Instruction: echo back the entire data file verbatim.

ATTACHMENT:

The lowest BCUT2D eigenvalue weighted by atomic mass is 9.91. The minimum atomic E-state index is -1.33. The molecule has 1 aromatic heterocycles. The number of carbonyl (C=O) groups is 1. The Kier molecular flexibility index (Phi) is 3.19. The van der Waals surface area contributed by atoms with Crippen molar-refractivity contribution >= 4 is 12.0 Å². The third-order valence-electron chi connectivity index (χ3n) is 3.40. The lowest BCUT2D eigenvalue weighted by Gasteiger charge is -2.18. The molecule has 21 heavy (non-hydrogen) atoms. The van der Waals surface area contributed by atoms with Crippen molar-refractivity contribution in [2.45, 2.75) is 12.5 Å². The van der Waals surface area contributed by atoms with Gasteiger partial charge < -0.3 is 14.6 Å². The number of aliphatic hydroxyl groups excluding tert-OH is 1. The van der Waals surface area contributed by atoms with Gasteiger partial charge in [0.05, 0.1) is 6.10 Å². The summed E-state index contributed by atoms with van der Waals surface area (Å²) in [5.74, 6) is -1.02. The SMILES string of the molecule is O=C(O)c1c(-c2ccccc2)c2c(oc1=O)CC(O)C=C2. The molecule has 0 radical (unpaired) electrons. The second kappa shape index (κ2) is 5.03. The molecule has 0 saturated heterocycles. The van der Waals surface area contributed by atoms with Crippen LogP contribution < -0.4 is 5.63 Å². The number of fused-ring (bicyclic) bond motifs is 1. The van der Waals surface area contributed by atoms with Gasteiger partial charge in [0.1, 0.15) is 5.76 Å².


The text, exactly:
The lowest BCUT2D eigenvalue weighted by atomic mass is 9.91. The minimum atomic E-state index is -1.33. The molecule has 1 aromatic heterocycles. The number of carbonyl (C=O) groups is 1. The Kier molecular flexibility index (Phi) is 3.19. The van der Waals surface area contributed by atoms with Crippen molar-refractivity contribution >= 4 is 12.0 Å². The third-order valence-electron chi connectivity index (χ3n) is 3.40. The lowest BCUT2D eigenvalue weighted by Gasteiger charge is -2.18. The molecule has 21 heavy (non-hydrogen) atoms. The van der Waals surface area contributed by atoms with Crippen molar-refractivity contribution in [2.45, 2.75) is 12.5 Å². The van der Waals surface area contributed by atoms with Gasteiger partial charge < -0.3 is 14.6 Å². The number of aliphatic hydroxyl groups excluding tert-OH is 1. The van der Waals surface area contributed by atoms with Gasteiger partial charge in [0.05, 0.1) is 6.10 Å². The summed E-state index contributed by atoms with van der Waals surface area (Å²) in [5.74, 6) is -1.02. The SMILES string of the molecule is O=C(O)c1c(-c2ccccc2)c2c(oc1=O)CC(O)C=C2. The molecule has 0 radical (unpaired) electrons. The second kappa shape index (κ2) is 5.03. The molecule has 0 saturated heterocycles. The van der Waals surface area contributed by atoms with Crippen LogP contribution < -0.4 is 5.63 Å². The number of fused-ring (bicyclic) bond motifs is 1. The van der Waals surface area contributed by atoms with Gasteiger partial charge in [0.1, 0.15) is 5.76 Å².